Every young student can tell you what are the biggest theme-park attractions in Orlando. But probably very few can tell you about Big Tree Park, home Florida’s oldest and most distinguished resident, the Senator bald cypress tree. Located in Longwood, FL , the Senator majestically looms high as if he could touch the clouds, above a land blanketed with way too many strip malls and concrete.
Big Tree Park, part of the Spring Hammock Preserve is a nice reprieve from the modernized world and also a nice glimpse back at what Florida’s past must have looked like. Its amazing that the Senator still exists and wasn’t a casualty along the road of Florida’s development frenzy. (In fact, cypress wood was highly prized for building by early Floridians, as the heartwood is famous for its resistance to insects and decay. This characteristic is only found in very old cypress trees.)
The Senator has the the distinction of being the oldest cypress tree in North America and also the largest tree of any species east of the Mississippi River. Its estimated to be 3500 years old, and according to Wikipedia, the fifth oldest tree in the world. It is 125 feet (38 m) tall, with a trunk diameter of 17.5 feet (5.3 m). As you can read from the dedication plaque, the Seminole Indians and other Native Americans Indians used the tree as a landmark. In 1925, a hurricane destroyed the top of the tree, reducing its height by 47 feet.
Continue down the boardwalk and you will meet the Senator’s companion, Lady Liberty, a mere 2,000 years young.
Park admission is free and it is usually not very busy. I like to visit the Senator in different seasons. Its like returning to see an old friend, there is always something different and interesting going on.
Its almost impossible to capture the massiveness of the Senator cypress in a photo. To appreciate it, you will just have to visit in person (about a half hour drive from downtown Orlando).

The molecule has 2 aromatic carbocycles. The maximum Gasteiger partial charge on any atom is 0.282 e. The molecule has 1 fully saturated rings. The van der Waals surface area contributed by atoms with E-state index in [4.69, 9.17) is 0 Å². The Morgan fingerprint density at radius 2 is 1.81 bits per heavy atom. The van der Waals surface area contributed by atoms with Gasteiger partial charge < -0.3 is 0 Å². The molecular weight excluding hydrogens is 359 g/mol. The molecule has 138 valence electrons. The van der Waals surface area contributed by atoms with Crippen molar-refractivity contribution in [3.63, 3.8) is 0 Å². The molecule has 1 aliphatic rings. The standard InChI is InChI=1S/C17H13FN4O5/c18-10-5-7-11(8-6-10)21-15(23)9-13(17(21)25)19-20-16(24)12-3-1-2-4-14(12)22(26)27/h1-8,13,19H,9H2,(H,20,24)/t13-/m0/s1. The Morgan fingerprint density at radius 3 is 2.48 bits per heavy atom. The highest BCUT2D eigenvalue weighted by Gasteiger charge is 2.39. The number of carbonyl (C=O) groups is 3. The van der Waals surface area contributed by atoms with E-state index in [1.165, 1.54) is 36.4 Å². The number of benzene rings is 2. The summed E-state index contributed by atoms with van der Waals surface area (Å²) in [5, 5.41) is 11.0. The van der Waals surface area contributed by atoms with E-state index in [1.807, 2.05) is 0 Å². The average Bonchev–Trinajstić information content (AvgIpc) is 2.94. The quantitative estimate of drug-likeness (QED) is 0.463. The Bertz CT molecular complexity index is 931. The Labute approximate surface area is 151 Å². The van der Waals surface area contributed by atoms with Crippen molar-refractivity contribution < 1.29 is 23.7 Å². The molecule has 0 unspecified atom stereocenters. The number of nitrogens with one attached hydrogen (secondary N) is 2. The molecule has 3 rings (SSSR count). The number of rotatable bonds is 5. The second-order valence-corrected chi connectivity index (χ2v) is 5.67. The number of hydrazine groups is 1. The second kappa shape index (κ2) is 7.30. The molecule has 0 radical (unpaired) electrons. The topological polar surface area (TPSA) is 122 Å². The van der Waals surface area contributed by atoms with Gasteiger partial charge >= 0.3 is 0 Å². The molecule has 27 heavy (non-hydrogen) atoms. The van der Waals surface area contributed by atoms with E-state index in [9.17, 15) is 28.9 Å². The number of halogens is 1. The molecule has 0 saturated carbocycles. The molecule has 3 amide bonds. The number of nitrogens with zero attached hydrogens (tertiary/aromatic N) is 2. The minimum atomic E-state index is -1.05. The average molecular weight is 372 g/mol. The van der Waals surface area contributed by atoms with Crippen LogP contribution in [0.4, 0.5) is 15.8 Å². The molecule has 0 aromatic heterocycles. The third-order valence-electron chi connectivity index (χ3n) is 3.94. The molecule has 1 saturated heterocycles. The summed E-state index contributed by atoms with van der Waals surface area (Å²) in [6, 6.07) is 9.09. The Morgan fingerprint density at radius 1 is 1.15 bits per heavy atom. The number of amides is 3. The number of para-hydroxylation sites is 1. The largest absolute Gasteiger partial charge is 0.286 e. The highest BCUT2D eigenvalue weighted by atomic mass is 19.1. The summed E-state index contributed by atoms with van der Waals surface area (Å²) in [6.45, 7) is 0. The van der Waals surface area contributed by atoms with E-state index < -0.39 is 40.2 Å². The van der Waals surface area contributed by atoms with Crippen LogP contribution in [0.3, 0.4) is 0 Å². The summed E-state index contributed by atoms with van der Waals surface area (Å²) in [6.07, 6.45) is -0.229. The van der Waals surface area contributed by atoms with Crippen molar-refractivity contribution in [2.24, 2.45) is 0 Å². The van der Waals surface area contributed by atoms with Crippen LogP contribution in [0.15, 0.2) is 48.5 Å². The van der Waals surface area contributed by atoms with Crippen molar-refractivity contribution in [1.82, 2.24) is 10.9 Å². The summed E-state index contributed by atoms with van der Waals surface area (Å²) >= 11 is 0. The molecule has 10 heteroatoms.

|| Maps with Driving Directions [Seminole County Disclaimer]
||West of U.S. 17-92 at 761 General Hutchinson Parkway Longwood, FL 32750
||The park hours are 8:00 a.m. to sunset seven days a week 363 days a year. (Note:Parks Close at 5pm on the day before Thanksgiving, Christmas Eve, and New Year’s Eve.)The park is closed for Thanksgiving and Christmas.
Plus 10 Reasons to Plant (Native to Your Area) Trees in Your Neighborhood
1. Trees Give us Clean Fresh Air– Trees absorb carbon dioxide and turn it into oxygen. Every mature urban tree removes up to 26 pounds of carbon dioxide and releases 13 pounds of oxygen into the air each year.
2. Trees Cool Our Earth– Trees cool the earth by giving us shade and by transpiring water through their leaves. Trees are known as carbon sinks because they remove the heat-trapping greenhouse gas, carbon dioxide from the air and store it.
3.Trees Act As Wind Break in a Storm or Hurricane-Trees that are planted and maintained correctly, serve as barriers against strong winds.
4. Trees Clean Our Water– Roots absorb and remove pollutants from the water that recharges our drinking water aquifer.
5. Trees Reduce Storm Runoff and Protect Against Topsoil Erosion– Humans need fertile topsoil to grow crops. The roots of trees hold onto the soil and save it from erosion.
6. Trees Provide Habitat for Native Wildlife and Migrating Birds– Trees provide nectar, nuts sees and fruit for wildlife to eat. Trees also provide another component of habitat, shelter and a place to raise young.
7. Trees Provide Food For Humans As Well.
8. Trees Increase Property Values and Add Beauty to the Landscape– Well cared for trees add 5-7% to the sale price of a home.
9. Trees Contribute to Community Pride and Peace– Urban communities with trees are more peaceful, quiet, and cooler and act as a deterrent to crime.
10. Without Trees There Would Be No Humans– Trees play a vital role in our planet’s ecosystems. The Amazon rainforest has been named the “Lungs of the Planet” because it provides the essential service of recycling carbon dioxide into oxygen and produces nearly 20% of the world’s oxygen.
More info on Trees:
Florida Urban Forestry Council